Outdoor Philodendron Care – How To Care For Philodendrons In The Garden

outdoor philodendron
outdoor philodendron
(Image credit: mansum008)

The name ‘Philodendron’ means ‘tree loving’ in Greek and, believe me, there is plenty to love. When you think of philodendron, you may envision a houseplant with big, heart-shaped leaves, but there are actually several hundred species of these beautiful tropical foliage plants featured in a wide variety of leaf sizes, shapes, and colors. A majority of the species are vining, with leaves 3 inches (8 cm.) to 3 feet (91 cm.) in length, while others are in more of a shrub shape (self-heading). While they have a reputation as great easy-to-grow houseplants, can philodendron plants grow outdoors? Why yes, they can! So, let’s learn more about how to care for philodendrons outside!

Outdoor Philodendron Care

When learning how to care for philodendrons, it is best to consider the growing criteria for your specific variety; however, this article can help provide you with a general overview of outdoor philodendron care. The first question you should ask is, “In my region, can philodendron plants grow outdoors?" Given that philodendrons are tropical plants, you will only be able to grow them outside year-round, with any measure of success, in a warm weather climate where temperatures do not dip below 55 degrees F. (13 C.) at night, although 65 degrees F. (18 C.) is more ideal since they really do not like the cold. The rest of us, including myself, as I live in the northeast U.S., will be carting our philodendron plants in their respective containers indoors and out, according to the season and the reading on the temperature gauge. Given that philodendrons can reach some significant height, I’m sure that some of us with container philodendrons will opt to keep our plants inside year-round, but I prefer to give mine some outdoor time, as it really seems to boost growth. When planting philodendrons in the garden, or when situating your philodendron container outdoors, you need to consider that philodendrons are forest dwelling plants that are best served in a location that provides shade and indirect sunlight. Full sunlight will cause yellow sunburnt leaves, and you don’t want that. The soil should be kept consistently moist but never soggy, be well draining, and rich in nutrients and organic matter. A light feeding every three to four months with granular food is also recommended when caring for your philodendron outside. Another important consideration to make when caring for your philodendron outside is that they are toxic to people and pets, causing severe inflammation of the mouth and throat. Their sap is also known to cause skin irritation, so please be sure to wear gloves when trimming the plant and to disinfect pruning tools upon completion of pruning tasks. Pruning is not really a requirement for promoting growth for your philodendrons in the garden, but you may need to trim away dead or yellow leaves on occasion.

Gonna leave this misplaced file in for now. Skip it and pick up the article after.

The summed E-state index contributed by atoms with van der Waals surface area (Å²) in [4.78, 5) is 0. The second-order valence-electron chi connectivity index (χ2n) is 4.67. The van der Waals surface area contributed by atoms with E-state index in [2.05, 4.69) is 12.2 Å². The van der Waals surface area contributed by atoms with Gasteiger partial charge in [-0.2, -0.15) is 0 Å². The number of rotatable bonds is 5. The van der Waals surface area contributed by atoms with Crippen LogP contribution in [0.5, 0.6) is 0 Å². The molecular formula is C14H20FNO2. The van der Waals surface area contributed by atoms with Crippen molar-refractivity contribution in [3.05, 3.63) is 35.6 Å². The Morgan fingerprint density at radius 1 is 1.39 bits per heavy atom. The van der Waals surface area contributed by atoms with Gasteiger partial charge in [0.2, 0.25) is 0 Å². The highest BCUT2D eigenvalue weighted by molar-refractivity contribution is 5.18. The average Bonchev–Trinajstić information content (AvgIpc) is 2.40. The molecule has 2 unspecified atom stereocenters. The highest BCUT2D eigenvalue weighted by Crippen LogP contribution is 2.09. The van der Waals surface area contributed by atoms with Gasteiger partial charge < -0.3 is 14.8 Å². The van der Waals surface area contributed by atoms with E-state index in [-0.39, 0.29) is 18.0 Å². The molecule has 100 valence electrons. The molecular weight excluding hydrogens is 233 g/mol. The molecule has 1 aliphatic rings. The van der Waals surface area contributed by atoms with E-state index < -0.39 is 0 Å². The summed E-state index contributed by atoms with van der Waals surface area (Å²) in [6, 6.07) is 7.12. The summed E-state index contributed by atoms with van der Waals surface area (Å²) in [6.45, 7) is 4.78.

Shelley Pierce

Shelley Pierce was a writer for Gardening Know How, contributing to hundreds of articles for the site.